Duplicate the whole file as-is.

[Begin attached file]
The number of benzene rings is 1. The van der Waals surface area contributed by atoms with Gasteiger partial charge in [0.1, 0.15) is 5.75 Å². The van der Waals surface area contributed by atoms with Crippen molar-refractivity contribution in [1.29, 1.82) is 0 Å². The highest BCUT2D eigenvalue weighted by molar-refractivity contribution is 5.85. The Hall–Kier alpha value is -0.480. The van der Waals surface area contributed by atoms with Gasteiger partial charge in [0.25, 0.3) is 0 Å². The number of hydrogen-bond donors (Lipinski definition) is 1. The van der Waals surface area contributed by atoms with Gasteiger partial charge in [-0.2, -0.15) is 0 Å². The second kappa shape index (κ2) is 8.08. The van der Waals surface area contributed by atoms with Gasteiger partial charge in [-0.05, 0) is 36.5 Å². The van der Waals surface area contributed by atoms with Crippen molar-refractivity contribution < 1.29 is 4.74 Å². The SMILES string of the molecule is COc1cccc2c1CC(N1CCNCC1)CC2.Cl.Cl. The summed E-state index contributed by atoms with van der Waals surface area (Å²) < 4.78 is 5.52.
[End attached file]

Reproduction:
The number of benzene rings is 1. The van der Waals surface area contributed by atoms with Gasteiger partial charge in [0.1, 0.15) is 5.75 Å². The van der Waals surface area contributed by atoms with Crippen molar-refractivity contribution in [1.29, 1.82) is 0 Å². The highest BCUT2D eigenvalue weighted by molar-refractivity contribution is 5.85. The Hall–Kier alpha value is -0.480. The van der Waals surface area contributed by atoms with Gasteiger partial charge in [0.25, 0.3) is 0 Å². The number of hydrogen-bond donors (Lipinski definition) is 1. The van der Waals surface area contributed by atoms with Gasteiger partial charge in [-0.2, -0.15) is 0 Å². The second kappa shape index (κ2) is 8.08. The van der Waals surface area contributed by atoms with Gasteiger partial charge in [-0.05, 0) is 36.5 Å². The van der Waals surface area contributed by atoms with Crippen molar-refractivity contribution < 1.29 is 4.74 Å². The SMILES string of the molecule is COc1cccc2c1CC(N1CCNCC1)CC2.Cl.Cl. The summed E-state index contributed by atoms with van der Waals surface area (Å²) < 4.78 is 5.52.